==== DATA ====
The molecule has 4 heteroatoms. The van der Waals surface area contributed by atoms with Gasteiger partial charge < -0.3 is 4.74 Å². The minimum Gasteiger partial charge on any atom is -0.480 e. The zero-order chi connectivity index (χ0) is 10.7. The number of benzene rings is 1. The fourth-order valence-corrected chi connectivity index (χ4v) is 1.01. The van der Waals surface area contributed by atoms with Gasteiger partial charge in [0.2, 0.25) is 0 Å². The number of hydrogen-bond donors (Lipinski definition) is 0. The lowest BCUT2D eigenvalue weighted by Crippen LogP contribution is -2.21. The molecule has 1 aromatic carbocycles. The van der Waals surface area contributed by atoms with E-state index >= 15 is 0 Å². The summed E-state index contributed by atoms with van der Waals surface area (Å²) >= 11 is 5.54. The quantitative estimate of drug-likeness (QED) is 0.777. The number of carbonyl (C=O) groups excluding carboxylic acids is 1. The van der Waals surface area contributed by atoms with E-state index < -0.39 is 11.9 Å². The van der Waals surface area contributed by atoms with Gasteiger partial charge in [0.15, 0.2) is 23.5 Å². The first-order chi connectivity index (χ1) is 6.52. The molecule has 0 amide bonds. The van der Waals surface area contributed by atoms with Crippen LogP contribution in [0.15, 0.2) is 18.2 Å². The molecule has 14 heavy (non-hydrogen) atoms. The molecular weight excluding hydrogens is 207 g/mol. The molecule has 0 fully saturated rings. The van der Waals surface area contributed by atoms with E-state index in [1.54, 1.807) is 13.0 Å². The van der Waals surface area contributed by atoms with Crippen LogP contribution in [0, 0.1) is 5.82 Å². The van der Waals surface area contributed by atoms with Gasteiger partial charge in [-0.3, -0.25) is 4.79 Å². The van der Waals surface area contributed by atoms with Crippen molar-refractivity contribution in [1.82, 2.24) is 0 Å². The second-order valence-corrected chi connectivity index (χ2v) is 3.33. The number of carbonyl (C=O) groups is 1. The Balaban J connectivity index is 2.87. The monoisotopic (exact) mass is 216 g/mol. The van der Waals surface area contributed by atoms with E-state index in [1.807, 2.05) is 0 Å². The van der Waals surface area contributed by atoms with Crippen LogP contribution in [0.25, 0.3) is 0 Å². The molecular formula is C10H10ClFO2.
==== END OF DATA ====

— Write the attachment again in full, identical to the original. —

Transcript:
The molecule has 4 heteroatoms. The van der Waals surface area contributed by atoms with Gasteiger partial charge < -0.3 is 4.74 Å². The minimum Gasteiger partial charge on any atom is -0.480 e. The zero-order chi connectivity index (χ0) is 10.7. The number of benzene rings is 1. The fourth-order valence-corrected chi connectivity index (χ4v) is 1.01. The van der Waals surface area contributed by atoms with Gasteiger partial charge in [0.2, 0.25) is 0 Å². The number of hydrogen-bond donors (Lipinski definition) is 0. The lowest BCUT2D eigenvalue weighted by Crippen LogP contribution is -2.21. The molecule has 1 aromatic carbocycles. The van der Waals surface area contributed by atoms with E-state index >= 15 is 0 Å². The summed E-state index contributed by atoms with van der Waals surface area (Å²) >= 11 is 5.54. The quantitative estimate of drug-likeness (QED) is 0.777. The number of carbonyl (C=O) groups excluding carboxylic acids is 1. The van der Waals surface area contributed by atoms with E-state index < -0.39 is 11.9 Å². The van der Waals surface area contributed by atoms with Gasteiger partial charge in [0.15, 0.2) is 23.5 Å². The first-order chi connectivity index (χ1) is 6.52. The molecule has 0 amide bonds. The van der Waals surface area contributed by atoms with Crippen LogP contribution in [0.15, 0.2) is 18.2 Å². The molecule has 14 heavy (non-hydrogen) atoms. The molecular weight excluding hydrogens is 207 g/mol. The molecule has 0 fully saturated rings. The van der Waals surface area contributed by atoms with E-state index in [1.54, 1.807) is 13.0 Å². The van der Waals surface area contributed by atoms with Crippen LogP contribution in [0, 0.1) is 5.82 Å². The van der Waals surface area contributed by atoms with Gasteiger partial charge in [-0.3, -0.25) is 4.79 Å². The van der Waals surface area contributed by atoms with Crippen molar-refractivity contribution in [1.82, 2.24) is 0 Å². The second-order valence-corrected chi connectivity index (χ2v) is 3.33. The number of carbonyl (C=O) groups is 1. The Balaban J connectivity index is 2.87. The monoisotopic (exact) mass is 216 g/mol. The van der Waals surface area contributed by atoms with E-state index in [1.807, 2.05) is 0 Å². The van der Waals surface area contributed by atoms with Crippen LogP contribution in [0.25, 0.3) is 0 Å². The molecular formula is C10H10ClFO2.